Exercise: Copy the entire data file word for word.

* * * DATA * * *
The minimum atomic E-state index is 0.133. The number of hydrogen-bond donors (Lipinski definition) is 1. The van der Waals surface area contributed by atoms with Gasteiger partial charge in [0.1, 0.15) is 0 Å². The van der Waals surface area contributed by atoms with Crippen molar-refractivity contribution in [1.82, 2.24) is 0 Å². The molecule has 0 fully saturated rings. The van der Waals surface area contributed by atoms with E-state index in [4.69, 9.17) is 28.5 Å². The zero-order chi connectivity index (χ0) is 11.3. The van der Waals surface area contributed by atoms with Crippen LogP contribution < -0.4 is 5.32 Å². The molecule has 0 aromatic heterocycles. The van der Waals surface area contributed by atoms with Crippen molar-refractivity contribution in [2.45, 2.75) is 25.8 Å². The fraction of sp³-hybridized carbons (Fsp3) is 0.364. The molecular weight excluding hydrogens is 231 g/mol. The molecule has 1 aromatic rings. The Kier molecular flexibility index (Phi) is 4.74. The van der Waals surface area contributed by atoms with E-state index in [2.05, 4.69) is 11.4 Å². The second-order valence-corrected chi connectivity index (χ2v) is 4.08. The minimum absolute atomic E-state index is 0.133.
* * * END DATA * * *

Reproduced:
The minimum atomic E-state index is 0.133. The number of hydrogen-bond donors (Lipinski definition) is 1. The van der Waals surface area contributed by atoms with Gasteiger partial charge in [0.1, 0.15) is 0 Å². The van der Waals surface area contributed by atoms with Crippen molar-refractivity contribution in [1.82, 2.24) is 0 Å². The molecule has 0 fully saturated rings. The van der Waals surface area contributed by atoms with E-state index in [4.69, 9.17) is 28.5 Å². The zero-order chi connectivity index (χ0) is 11.3. The van der Waals surface area contributed by atoms with Crippen LogP contribution < -0.4 is 5.32 Å². The molecule has 0 aromatic heterocycles. The van der Waals surface area contributed by atoms with Crippen molar-refractivity contribution in [2.45, 2.75) is 25.8 Å². The fraction of sp³-hybridized carbons (Fsp3) is 0.364. The molecular weight excluding hydrogens is 231 g/mol. The molecule has 1 aromatic rings. The Kier molecular flexibility index (Phi) is 4.74. The van der Waals surface area contributed by atoms with E-state index in [2.05, 4.69) is 11.4 Å². The second-order valence-corrected chi connectivity index (χ2v) is 4.08. The minimum absolute atomic E-state index is 0.133.